Stewart J. Cort heads for Duluth as Soo Locks open
After surviving a setback that left three ships stopped in ice overnight outside the Twin Ports over the weekend, the start of the Great Lakes shipping season proceeded into gear on Monday.
The Stewart J. Cort was the first ship through the Soo Locks just after midnight Monday, ending roughly 10 weeks of Great Lakes shipping's annual offseason filled with maintenance and repair.
"It's always exciting," Duluth Seaway Port Authority spokesperson Jayson Hron said. "When the locks open, it's showtime. All the preparation, the planning, the teamwork — it's all put in motion."
The 1,000-foot Cort belongs to the Interlake Steamship Company based outside Cleveland. The Cort was upbound through the locks at Sault Ste. Marie on the eastern edge of Lake Superior and headed for Duluth for a load of taconite iron ore. According to the company website, the Cort has a regular route between Duluth-Superior and Burns Harbor, Ind. — at the southern tip of Lake Michigan.
The Cort was scheduled to arrive in Duluth by 2 p.m. on Tuesday, said the online vessel tracking website Harborlookout.com. But ice across 60 percent of the lake had been impacting traffic, and no times could be viewed as being set in stone.
Coming off a stellar 2018, the new shipping campaign faced the buzz of expectations. In the Twin Ports last year, 21.5 million tons of ore shipped, making it the busiest season since 1995.
"We might not set records in March, given the ice conditions, but we're optimistic about the 2019 shipping season as a whole," said Port Authority Executive Director Deb DeLuca. "Last season was a 23-year high in iron ore tonnage and demand remains strong, so that's a promising sign. We're also expecting a strong season for wind cargo deliveries into the port of Duluth-Superior. That combination gives us a good bit of momentum for what we hope will be another excellent season."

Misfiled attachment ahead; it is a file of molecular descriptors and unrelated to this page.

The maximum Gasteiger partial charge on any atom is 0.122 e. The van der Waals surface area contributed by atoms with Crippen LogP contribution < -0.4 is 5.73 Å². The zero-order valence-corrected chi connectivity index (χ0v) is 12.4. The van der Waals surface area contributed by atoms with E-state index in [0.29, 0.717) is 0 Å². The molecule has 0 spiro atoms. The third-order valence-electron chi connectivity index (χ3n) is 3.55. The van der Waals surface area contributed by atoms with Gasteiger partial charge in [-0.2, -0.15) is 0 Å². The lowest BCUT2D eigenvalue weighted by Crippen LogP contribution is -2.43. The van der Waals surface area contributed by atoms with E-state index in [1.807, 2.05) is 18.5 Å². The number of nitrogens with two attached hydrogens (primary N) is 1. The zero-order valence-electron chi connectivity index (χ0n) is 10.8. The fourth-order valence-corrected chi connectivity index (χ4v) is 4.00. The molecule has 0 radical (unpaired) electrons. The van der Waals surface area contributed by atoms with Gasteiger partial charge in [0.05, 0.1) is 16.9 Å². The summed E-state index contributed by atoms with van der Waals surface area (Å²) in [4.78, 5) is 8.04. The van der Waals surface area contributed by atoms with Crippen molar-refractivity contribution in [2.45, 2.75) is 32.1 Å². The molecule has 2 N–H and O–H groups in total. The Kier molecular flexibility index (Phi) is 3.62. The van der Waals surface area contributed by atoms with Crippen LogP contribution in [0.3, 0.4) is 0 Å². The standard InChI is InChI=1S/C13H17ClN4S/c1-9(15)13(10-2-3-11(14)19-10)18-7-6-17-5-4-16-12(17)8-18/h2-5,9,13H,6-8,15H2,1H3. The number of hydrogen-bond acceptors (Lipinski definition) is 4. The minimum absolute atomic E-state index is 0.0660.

On the east end of the Great Lakes, the Montreal-Lake Ontario section of the St. Lawrence Seaway is scheduled to open on Tuesday at 7 a.m. CDT, marking the official opening of the waterway between the Great Lakes and the Atlantic Ocean.
The St. Lawrence Seaway recorded its best shipping season in a decade last year, with 41 million metric tons of cargo — a nearly 7 percent increase in tonnage over the previous campaign. The St. Lawrence Seaway opened in 1959, making this the 60th season. The binational U.S.-Canada waterway is credited with having opened North America's heartland to global markets. Last year, grain exports through the seaway rose 37 percent.
"There's such a buildup of anticipation and high hopes," Hron said. "Everyone looks forward to the action, and also the opportunity to start turning those high hopes into reality."
Early on in Duluth-Superior, iron ore traffic figures to be king. Of the six ships docked in Duluth and Superior over the course of a roughly 10-week offseason, most were underway for the ore trade.
The Kaye E. Barker was the first out of the Twin Ports, leaving Fraser Shipyards in Superior bound for Two Harbors, where it loaded ore before heading east to the Soo Locks late last week.
By Monday, the Kaye E. Barker and H. Lee White were stopped outside Whitefish Bay on the east end of Lake Superior, according to online vessel traffic service Marinetraffic.com. Ice collects in Whitefish Bay, and the U.S. Coast Guard Cutter Mackinaw was breaking ice in the bay throughout the afternoon on Monday.
The H. Lee White had previously been stopped in ice outside the Twin Ports on Saturday, along with the Mesabi Miner and American Spirit.
The track through the ice first created by the Mackinaw last week collapsed and prevented the vessels from reaching open water. All three were in motion by Sunday after the Coast Guard Cutter Alder, based in Duluth, was able to assist in breaking out the ice.
The American Spirit was docked in Two Harbors, loading ore on Monday.
The Mesabi Miner left Superior with a shipment of coal bound for St. Clair, Mich., and had reached the middle of Lake Superior by late afternoon Monday.